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IUPAC name
Other names
Tocofersolan; Vitamin E PEG succinate; α-Tocopherol polyethylene glycol succinate (TPGS); Liqui-E
  • 9002-96-4 X mark.svgN
3D model (JSmol)
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PubChem CID
  • InChI=1S/C35H58O6/c1-24(2)12-9-13-25(3)14-10-15-26(4)16-11-20-35(8)21-19-30-29(7)33(27(5)28(6)34(30)41-35)40-32(38)18-17-31(37)39-23-22-36/h24-26,36H,9-23H2,1-8H3 Yes check.svgY
  • InChI=1/C35H58O6/c1-24(2)12-9-13-25(3)14-10-15-26(4)16-11-20-35(8)21-19-30-29(7)33(27(5)28(6)34(30)41-35)40-32(38)18-17-31(37)39-23-22-36/h24-26,36H,9-23H2,1-8H3
Molar mass Variable
A11HA08 ( WHO )
License data
Except where otherwise noted, data are given for materials in their standard state (at 25 °C [77 °F], 100 kPa).
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Infobox references
Clinical data
Trade names Vedrop
Other namesTocophersolan (USAN US)
AHFS/ UK Drug Information
Legal status
Legal status
  • UK: POM (Prescription only) [1]
  • EU:Rx-only [2]
CompTox Dashboard (EPA)
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Tocofersolan (INN) or tocophersolan, also referred to as TPGS (for tocopherol polyethylene glycol succinate), is a synthetic water-soluble version of vitamin E. Natural forms of vitamin E are fat soluble, but not water-soluble. Tocofersolan is polyethylene glycol derivative of α-tocopherol that enables water solubility.

Tocofersolan is used as a vitamin E supplement or to treat vitamin E deficiency in individuals who cannot absorb fats due to disease. [3] On 24 July 2009 the European Medicines Agency approved tocofersolan under the trade name Vedrop 50 mg/ml oral solution for the treatment of vitamin E deficiency due to digestive malabsorption in paediatric patients suffering from congenital or hereditary chronic cholestasis, from birth (in term newborns) to 16 or 18 years of age (depending on the region). [4]

Tocofersolan is also used in cosmetics and pharmaceuticals as an antioxidant. [5]

Related Research Articles

Riboflavin Vitamin and supplement

Riboflavin, also known as vitamin B2, is a vitamin found in food and sold as a dietary supplement. It is essential to the formation of two major coenzymes, flavin mononucleotide and flavin adenine dinucleotide. These coenzymes are involved in energy metabolism, cellular respiration, and antibody production, as well as normal growth and development. The coenzymes are also required for the metabolism of niacin, vitamin B6, and folate. Riboflavin is prescribed to treat corneal thinning, and taken orally, may reduce the incidence of migraine headaches in adults.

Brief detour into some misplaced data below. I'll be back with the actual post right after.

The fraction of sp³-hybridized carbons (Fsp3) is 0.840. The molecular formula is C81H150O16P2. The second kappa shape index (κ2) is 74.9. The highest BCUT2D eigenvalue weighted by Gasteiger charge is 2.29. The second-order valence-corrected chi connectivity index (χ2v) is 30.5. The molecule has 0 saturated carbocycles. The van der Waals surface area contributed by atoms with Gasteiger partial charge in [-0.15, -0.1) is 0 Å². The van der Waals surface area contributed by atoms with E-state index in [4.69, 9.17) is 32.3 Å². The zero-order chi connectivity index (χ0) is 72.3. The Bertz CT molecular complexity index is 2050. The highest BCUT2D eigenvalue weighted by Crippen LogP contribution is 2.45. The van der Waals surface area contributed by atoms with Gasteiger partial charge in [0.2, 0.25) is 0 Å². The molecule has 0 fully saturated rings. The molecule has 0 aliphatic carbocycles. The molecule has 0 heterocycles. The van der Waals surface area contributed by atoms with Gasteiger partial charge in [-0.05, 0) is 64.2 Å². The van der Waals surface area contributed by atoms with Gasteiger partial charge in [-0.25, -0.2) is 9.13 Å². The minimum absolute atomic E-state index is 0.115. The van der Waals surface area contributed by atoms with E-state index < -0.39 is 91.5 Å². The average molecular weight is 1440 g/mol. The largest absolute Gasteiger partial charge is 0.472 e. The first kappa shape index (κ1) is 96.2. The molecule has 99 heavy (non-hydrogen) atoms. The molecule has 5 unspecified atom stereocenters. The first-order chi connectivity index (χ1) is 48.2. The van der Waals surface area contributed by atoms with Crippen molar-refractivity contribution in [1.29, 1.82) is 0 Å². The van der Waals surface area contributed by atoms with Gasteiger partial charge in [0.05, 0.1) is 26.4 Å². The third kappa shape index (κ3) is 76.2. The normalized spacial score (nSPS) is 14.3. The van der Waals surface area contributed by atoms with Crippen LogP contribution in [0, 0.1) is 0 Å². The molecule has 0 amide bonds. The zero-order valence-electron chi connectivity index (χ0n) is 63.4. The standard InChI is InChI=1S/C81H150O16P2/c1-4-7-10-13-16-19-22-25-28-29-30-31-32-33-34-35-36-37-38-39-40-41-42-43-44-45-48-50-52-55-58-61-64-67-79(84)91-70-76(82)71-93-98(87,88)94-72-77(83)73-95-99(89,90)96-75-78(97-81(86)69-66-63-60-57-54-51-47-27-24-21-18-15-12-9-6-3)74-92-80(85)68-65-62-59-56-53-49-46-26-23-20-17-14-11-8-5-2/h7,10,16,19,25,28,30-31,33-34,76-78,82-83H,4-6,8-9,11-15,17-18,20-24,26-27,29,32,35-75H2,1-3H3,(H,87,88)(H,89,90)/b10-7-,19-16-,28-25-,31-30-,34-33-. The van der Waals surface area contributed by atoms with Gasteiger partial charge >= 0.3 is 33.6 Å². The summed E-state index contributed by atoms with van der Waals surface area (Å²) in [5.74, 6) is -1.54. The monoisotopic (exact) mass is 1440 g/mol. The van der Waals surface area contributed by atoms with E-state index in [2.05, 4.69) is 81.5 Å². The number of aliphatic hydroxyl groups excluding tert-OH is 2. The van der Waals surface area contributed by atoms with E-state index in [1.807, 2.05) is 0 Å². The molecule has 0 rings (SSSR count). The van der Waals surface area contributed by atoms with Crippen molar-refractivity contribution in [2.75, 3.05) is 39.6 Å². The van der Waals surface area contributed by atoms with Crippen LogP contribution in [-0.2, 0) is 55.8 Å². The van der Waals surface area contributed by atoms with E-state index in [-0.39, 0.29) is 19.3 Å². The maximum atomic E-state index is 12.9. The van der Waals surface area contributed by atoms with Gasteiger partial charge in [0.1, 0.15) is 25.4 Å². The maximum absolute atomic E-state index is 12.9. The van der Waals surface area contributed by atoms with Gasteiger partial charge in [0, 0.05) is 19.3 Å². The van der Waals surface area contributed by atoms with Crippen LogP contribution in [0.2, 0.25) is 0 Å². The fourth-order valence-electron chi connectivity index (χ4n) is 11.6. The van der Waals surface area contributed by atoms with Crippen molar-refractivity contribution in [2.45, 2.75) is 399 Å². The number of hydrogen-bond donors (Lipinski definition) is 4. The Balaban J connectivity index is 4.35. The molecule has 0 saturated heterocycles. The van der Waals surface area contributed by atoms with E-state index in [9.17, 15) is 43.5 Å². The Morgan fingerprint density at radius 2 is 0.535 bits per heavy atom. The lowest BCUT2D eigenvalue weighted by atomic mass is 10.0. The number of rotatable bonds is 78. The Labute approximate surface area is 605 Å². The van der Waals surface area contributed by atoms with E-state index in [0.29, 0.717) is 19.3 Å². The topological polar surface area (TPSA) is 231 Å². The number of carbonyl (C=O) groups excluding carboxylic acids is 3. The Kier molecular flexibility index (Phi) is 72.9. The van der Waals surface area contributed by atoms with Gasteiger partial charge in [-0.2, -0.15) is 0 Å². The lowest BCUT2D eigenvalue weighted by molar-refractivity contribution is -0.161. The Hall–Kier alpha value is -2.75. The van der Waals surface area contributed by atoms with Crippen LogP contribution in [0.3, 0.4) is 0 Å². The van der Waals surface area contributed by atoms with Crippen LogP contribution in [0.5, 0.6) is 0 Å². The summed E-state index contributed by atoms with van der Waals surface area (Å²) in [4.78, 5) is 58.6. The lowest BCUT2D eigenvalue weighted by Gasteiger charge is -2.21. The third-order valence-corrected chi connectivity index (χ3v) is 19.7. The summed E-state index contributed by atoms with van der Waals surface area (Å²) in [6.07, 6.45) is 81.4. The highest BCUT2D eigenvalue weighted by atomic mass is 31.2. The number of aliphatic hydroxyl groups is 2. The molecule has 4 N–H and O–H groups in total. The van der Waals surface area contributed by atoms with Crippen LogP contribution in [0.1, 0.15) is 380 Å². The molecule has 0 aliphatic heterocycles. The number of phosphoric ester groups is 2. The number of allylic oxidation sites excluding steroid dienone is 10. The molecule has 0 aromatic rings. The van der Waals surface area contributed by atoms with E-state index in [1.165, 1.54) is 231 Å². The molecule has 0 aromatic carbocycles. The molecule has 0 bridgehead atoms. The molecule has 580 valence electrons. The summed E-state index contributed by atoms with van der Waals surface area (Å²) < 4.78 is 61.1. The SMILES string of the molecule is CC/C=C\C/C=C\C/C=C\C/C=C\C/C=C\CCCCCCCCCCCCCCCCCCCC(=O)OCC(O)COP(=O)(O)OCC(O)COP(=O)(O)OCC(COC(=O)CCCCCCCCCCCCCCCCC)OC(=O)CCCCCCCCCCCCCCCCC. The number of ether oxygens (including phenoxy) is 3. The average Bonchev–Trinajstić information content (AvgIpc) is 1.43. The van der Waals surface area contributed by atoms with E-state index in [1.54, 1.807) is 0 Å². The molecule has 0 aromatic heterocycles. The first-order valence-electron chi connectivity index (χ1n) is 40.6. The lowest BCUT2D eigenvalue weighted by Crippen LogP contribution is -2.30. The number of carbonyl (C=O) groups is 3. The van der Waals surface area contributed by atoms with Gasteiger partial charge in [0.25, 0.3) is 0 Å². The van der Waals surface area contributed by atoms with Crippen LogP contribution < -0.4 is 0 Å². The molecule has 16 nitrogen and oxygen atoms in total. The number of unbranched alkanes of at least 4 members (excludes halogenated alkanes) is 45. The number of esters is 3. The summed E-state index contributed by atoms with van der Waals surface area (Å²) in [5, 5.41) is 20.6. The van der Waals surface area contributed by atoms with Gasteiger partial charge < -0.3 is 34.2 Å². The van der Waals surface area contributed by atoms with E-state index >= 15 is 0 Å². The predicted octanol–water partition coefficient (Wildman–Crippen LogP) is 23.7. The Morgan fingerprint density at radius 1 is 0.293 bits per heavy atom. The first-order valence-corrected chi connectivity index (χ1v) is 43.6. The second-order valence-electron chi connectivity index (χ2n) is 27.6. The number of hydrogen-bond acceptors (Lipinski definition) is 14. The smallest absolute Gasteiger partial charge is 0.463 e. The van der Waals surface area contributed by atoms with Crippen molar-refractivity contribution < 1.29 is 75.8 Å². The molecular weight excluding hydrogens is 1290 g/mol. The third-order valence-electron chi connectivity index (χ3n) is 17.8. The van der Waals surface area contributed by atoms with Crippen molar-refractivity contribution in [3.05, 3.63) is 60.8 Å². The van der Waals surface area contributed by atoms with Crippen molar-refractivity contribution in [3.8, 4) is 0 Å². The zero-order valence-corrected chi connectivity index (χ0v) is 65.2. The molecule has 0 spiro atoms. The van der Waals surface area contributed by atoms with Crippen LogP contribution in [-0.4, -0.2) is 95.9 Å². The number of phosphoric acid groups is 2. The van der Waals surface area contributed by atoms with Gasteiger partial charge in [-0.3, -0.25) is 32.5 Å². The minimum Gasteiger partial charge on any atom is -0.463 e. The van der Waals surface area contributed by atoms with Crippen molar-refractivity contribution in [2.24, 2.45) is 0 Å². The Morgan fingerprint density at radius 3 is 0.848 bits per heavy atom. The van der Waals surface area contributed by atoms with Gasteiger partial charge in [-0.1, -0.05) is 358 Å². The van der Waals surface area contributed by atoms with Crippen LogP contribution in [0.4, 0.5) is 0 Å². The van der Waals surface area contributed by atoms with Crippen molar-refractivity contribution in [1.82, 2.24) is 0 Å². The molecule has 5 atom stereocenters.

Vitamin Nutrients required by organisms in small amounts

A vitamin is an organic molecule (or a set of molecules closely related chemically, i.e. vitamers) that is an essential micronutrient which an organism needs in small quantities for the proper functioning of its metabolism. Essential nutrients cannot be synthesized in the organism, either at all or not in sufficient quantities, and therefore must be obtained through the diet. Vitamin C can be synthesized by some species but not by others; it is not a vitamin in the first instance but is in the second. The term vitamin does not include the three other groups of essential nutrients: minerals, essential fatty acids, and essential amino acids. Most vitamins are not single molecules, but groups of related molecules called vitamers. For example, there are eight vitamers of vitamin E: four tocopherols and four tocotrienols. Some sources list fourteen vitamins, by including choline, but major health organizations list thirteen: vitamin A (as all-trans-retinol, all-trans-retinyl-esters, as well as all-trans-beta-carotene and other provitamin A carotenoids), vitamin B1 (thiamine), vitamin B2 (riboflavin), vitamin B3 (niacin), vitamin B5 (pantothenic acid), vitamin B6 (pyridoxine), vitamin B7 (biotin), vitamin B9 (folic acid or folate), vitamin B12 (cobalamins), vitamin C (ascorbic acid), vitamin D (calciferols), vitamin E (tocopherols and tocotrienols), and vitamin K (phylloquinone and menaquinones).

Niacin, also known as nicotinic acid, is an organic compound and a form of vitamin B3, an essential human nutrient. It can be manufactured by plants and animals from the amino acid tryptophan. Niacin is obtained in the diet from a variety of whole and processed foods, with highest contents in fortified packaged foods, meat, poultry, red fish such as tuna and salmon, lesser amounts in nuts, legumes and seeds. Niacin as a dietary supplement is used to treat pellagra, a disease caused by niacin deficiency. Signs and symptoms of pellagra include skin and mouth lesions, anemia, headaches, and tiredness. Many countries mandate its addition to wheat flour or other food grains, thereby reducing the risk of pellagra.